Preconception and Pregnancy

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 On This Page:

COVID-19 Vaccination During Pregnancy and While Breastfeeding

Are you, your partner, and any close family members or caregivers vaccinated? 

You and your family may have questions or concerns about COVID-19 vaccination. Reach out to your primary health care provider, midwife or OB/GYN to discuss your questions or concerns about receiving the COVID-19 vaccine during pregnancy or breastfeeding.

Safe and effective

  • The vaccines are highly effective in preventing COVID-19 infection and protecting against severe illness.
  • Research has shown that the risks /consequences of getting COVID-19 and having severe illness from COVID-19 during pregnancy are significant, whereas vaccination before/ during pregnancy has no impact on adverse birth outcomes.

During Pregnancy

Deciding to get vaccinated is often challenging - even more so when you’re pregnant and hope to make the best decisions for yourself and your baby. 
Check out this video discussing the benefits of vaccines and the risks associated with COVID-19 during pregnancy with Dr. Stephen Morris. He is an Obstetrician-Gynecologist with Health Sciences North.

Video by Science North

  • Being pregnant increases the risk of having severe illness and hospitalization from COVID-19. This includes both maternal health issues and pregnancy complications.
  • Pregnant individuals can be vaccinated against COVID-19 at any time during pregnancy or while breastfeeding.
    • The National Advisory Committee on Immunization (NACI) recommends a complete two- dose vaccine series with an mRNA COVID-19 vaccine, such as Moderna or Pfizer, for pregnant and breastfeeding individuals.
    • The Society of Obstetricians and Gynecologists of Canada (SOGC) state that all pregnant people in Canada should be offered COVID-19 vaccination at any time during pregnancy, or while breastfeeding (unless the person has symptoms, allergies or medical implications that would suggest otherwise).  
    • Vaccination immediately before and/or during pregnancy has no impact on pregnancy outcomes (i.e., no change in the rate of miscarriage, preterm birth, stillbirth, growth restriction, high blood pressure during pregnancy, medical complications of pregnancy or death).
  • Partner and family want to help?  Individuals that will be in close contact with the pregnant person or baby are encouraged to be vaccinated against COVID-19 to protect mom and baby.

While Breastfeeding

  • COVID-19 vaccines can also be safely given to people who are breastfeeding.
    • Receiving a COVID-19 vaccine while breastfeeding should not disrupt your breastfeeding and does not have an adverse impact on your baby.
    • The vaccine itself is not detectable in breastmilk.
    • Antibodies to COVID-19 have been shown to pass in breastmilk after maternal vaccination and may protect your baby against COVID-19.
  • We continue to recommend breastfeeding whenever possible.
    • It has many health benefits and offers the most protection against infection and illness throughout infancy and childhood.
    • Breastfeeding can provide important nutrition for your baby.
    • Breastmilk is not known to transmit the COVID-19 virus.

Before Pregnancy

  • There is no current evidence that COVID-19 vaccination affects fertility.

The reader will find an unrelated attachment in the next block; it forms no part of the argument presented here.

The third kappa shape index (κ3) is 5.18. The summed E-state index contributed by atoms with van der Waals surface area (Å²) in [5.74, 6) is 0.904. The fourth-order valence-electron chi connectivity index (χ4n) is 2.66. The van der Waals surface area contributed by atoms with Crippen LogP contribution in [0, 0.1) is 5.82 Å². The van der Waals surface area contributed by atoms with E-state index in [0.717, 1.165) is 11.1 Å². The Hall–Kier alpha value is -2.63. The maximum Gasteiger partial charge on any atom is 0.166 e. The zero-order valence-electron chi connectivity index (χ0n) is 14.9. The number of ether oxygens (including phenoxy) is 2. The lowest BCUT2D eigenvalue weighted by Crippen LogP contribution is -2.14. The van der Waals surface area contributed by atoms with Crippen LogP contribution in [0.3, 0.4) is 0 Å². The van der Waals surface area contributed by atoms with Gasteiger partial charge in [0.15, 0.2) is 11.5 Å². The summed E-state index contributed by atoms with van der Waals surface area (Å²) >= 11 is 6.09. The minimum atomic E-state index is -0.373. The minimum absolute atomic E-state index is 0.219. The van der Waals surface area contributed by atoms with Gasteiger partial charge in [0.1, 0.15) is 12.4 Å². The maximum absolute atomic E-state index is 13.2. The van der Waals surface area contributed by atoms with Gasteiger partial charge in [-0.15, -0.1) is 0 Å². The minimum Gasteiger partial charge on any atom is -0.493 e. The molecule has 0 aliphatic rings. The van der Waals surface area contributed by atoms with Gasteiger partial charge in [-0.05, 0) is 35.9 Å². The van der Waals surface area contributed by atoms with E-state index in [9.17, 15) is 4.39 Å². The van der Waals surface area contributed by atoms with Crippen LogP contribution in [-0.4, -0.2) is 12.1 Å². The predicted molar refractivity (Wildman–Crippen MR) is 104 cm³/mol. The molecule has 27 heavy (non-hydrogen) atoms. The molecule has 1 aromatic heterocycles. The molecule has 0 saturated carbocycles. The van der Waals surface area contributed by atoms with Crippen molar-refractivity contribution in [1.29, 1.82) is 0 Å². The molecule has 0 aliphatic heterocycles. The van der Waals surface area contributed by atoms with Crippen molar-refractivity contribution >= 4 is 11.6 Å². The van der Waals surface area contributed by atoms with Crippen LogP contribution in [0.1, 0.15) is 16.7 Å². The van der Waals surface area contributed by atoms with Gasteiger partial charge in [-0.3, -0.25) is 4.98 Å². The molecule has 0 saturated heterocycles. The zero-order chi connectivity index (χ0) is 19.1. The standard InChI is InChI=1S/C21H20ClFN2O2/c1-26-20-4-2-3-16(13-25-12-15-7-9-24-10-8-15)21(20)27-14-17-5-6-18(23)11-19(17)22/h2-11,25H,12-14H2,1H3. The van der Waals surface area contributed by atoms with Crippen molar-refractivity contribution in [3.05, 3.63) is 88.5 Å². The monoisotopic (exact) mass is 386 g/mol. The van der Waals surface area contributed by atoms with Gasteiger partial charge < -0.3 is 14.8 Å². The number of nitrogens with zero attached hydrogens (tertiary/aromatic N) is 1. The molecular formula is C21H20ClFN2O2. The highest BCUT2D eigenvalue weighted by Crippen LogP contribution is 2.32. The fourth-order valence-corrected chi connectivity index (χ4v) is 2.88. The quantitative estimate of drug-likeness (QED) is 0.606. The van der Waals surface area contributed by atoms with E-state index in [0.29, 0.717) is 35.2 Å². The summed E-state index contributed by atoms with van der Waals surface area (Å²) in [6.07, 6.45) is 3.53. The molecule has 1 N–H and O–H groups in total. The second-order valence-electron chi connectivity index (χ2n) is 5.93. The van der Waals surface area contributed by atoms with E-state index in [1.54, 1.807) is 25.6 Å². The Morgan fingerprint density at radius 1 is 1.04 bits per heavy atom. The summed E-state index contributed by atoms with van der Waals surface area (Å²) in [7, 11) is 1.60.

• Fertility treatment is not a medical reason that prevents you from receiving a COVID-19 vaccine.
  • Several studies show there is no impact of COVID-19 vaccination prior to pregnancy or on the risk of miscarriage or any adverse pregnancy outcome.

For additional information:

Provincial Council for Maternal and Child Health -

Society of Obstetricians and Gynaecologists of Canada Statement on COVID-19 Vaccination in Pregnancy

 Pregnancy during COVID-19

Being pregnant during the COVID-19 pandemic can be stressful. It is normal to feel sad, scared or confused and to worry about your unborn baby. There is currently not enough evidence to confirm that a mother can pass COVID-19 to her child during pregnancy.

Tips for pregnant women to protect themselves from becoming ill:

To speak to a Public Health Nurse, call the Family Health Information Line at 1-800-563-2808 ext 5351 or email

 Childbirth during COVID-19

Giving birth during the COVID-19 pandemic can be stressful. It is normal to feel sad, scared or confused and to worry about the health of your baby. There is currently not enough evidence to indicate that a mother can pass COVID-19 to her child during childbirth. Talk to your health care provider to discuss how COVID-19 may affect your birth plan options. Visit the Public Health Agency of Canada’s website for more information on Childbirth and COVID-19

Here are a few tips:

  • Learn how to Protect Yourself from COVID-19
  • If you plan to give birth in a hospital or birth centre, connect with the agency to see what policies are currently in place (example: number of supports, length of hospital stay).
  • If you plan to give birth at home, talk to your midwife if this is still an option and what precautions to take to ensure your home environment is safe.
  • Before leaving the hospital, ensure you and your baby are ready to be discharged home.
  • Follow the advice of your health care provider regarding your discharge plan including a follow-up appointment with your baby’s health care provider.
  • A Public Health Nurse from the Healthy Babies Healthy Children program will be calling you once you are home to support you with your recovery, infant feeding and family adjustment.
To speak to a Public Health Nurse, please call the Family Health Information Line at 1-800-563-2808 ext. 5351 or email


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